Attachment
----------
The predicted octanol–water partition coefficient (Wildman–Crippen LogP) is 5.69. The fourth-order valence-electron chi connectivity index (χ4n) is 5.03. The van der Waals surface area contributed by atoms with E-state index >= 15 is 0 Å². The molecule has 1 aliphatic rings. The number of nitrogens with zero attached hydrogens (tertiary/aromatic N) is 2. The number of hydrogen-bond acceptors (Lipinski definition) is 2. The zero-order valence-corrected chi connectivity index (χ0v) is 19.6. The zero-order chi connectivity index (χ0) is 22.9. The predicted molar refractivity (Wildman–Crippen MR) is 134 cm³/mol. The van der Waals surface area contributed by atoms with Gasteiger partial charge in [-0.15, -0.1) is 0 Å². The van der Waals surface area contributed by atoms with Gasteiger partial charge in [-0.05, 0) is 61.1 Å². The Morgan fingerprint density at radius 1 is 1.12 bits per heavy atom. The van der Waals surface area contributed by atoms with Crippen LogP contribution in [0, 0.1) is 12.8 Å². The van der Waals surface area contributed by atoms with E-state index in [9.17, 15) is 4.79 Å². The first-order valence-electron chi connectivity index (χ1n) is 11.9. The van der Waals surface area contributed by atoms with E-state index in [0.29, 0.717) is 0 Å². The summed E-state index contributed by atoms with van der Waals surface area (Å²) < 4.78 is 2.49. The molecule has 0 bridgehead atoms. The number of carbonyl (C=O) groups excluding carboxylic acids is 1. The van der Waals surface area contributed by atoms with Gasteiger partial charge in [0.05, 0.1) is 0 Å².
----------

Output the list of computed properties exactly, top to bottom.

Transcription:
The predicted octanol–water partition coefficient (Wildman–Crippen LogP) is 5.69. The fourth-order valence-electron chi connectivity index (χ4n) is 5.03. The van der Waals surface area contributed by atoms with E-state index >= 15 is 0 Å². The molecule has 1 aliphatic rings. The number of nitrogens with zero attached hydrogens (tertiary/aromatic N) is 2. The number of hydrogen-bond acceptors (Lipinski definition) is 2. The zero-order valence-corrected chi connectivity index (χ0v) is 19.6. The zero-order chi connectivity index (χ0) is 22.9. The predicted molar refractivity (Wildman–Crippen MR) is 134 cm³/mol. The van der Waals surface area contributed by atoms with Gasteiger partial charge in [-0.15, -0.1) is 0 Å². The van der Waals surface area contributed by atoms with Gasteiger partial charge in [-0.05, 0) is 61.1 Å². The Morgan fingerprint density at radius 1 is 1.12 bits per heavy atom. The van der Waals surface area contributed by atoms with Crippen LogP contribution in [0, 0.1) is 12.8 Å². The van der Waals surface area contributed by atoms with E-state index in [9.17, 15) is 4.79 Å². The first-order valence-electron chi connectivity index (χ1n) is 11.9. The van der Waals surface area contributed by atoms with E-state index in [0.29, 0.717) is 0 Å². The summed E-state index contributed by atoms with van der Waals surface area (Å²) < 4.78 is 2.49. The molecule has 0 bridgehead atoms. The number of carbonyl (C=O) groups excluding carboxylic acids is 1. The van der Waals surface area contributed by atoms with Gasteiger partial charge in [0.05, 0.1) is 0 Å².